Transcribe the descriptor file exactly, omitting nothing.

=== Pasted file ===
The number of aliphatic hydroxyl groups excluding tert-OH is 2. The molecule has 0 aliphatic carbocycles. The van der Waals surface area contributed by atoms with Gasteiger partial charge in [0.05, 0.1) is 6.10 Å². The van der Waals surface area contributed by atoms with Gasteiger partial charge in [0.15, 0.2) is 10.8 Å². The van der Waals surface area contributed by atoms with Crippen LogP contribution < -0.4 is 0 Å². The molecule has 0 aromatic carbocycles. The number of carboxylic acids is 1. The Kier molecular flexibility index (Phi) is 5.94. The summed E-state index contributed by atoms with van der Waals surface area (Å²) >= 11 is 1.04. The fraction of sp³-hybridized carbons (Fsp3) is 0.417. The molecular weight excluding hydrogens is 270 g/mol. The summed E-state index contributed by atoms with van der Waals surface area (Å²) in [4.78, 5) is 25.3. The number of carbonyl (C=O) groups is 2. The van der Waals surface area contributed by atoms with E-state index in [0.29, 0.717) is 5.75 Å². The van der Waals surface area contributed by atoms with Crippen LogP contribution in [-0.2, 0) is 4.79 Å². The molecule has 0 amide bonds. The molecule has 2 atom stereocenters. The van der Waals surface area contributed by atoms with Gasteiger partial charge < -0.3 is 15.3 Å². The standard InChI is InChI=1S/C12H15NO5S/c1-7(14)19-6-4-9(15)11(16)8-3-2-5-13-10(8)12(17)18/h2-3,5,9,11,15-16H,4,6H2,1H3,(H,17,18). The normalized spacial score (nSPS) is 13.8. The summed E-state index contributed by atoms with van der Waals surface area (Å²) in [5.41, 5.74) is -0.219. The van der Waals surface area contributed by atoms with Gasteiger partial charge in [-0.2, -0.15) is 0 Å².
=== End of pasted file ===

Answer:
The number of aliphatic hydroxyl groups excluding tert-OH is 2. The molecule has 0 aliphatic carbocycles. The van der Waals surface area contributed by atoms with Gasteiger partial charge in [0.05, 0.1) is 6.10 Å². The van der Waals surface area contributed by atoms with Gasteiger partial charge in [0.15, 0.2) is 10.8 Å². The van der Waals surface area contributed by atoms with Crippen LogP contribution < -0.4 is 0 Å². The molecule has 0 aromatic carbocycles. The number of carboxylic acids is 1. The Kier molecular flexibility index (Phi) is 5.94. The summed E-state index contributed by atoms with van der Waals surface area (Å²) >= 11 is 1.04. The fraction of sp³-hybridized carbons (Fsp3) is 0.417. The molecular weight excluding hydrogens is 270 g/mol. The summed E-state index contributed by atoms with van der Waals surface area (Å²) in [4.78, 5) is 25.3. The number of carbonyl (C=O) groups is 2. The van der Waals surface area contributed by atoms with E-state index in [0.29, 0.717) is 5.75 Å². The van der Waals surface area contributed by atoms with Crippen LogP contribution in [-0.2, 0) is 4.79 Å². The molecule has 0 amide bonds. The molecule has 2 atom stereocenters. The van der Waals surface area contributed by atoms with Gasteiger partial charge < -0.3 is 15.3 Å². The standard InChI is InChI=1S/C12H15NO5S/c1-7(14)19-6-4-9(15)11(16)8-3-2-5-13-10(8)12(17)18/h2-3,5,9,11,15-16H,4,6H2,1H3,(H,17,18). The normalized spacial score (nSPS) is 13.8. The summed E-state index contributed by atoms with van der Waals surface area (Å²) in [5.41, 5.74) is -0.219. The van der Waals surface area contributed by atoms with Gasteiger partial charge in [-0.2, -0.15) is 0 Å².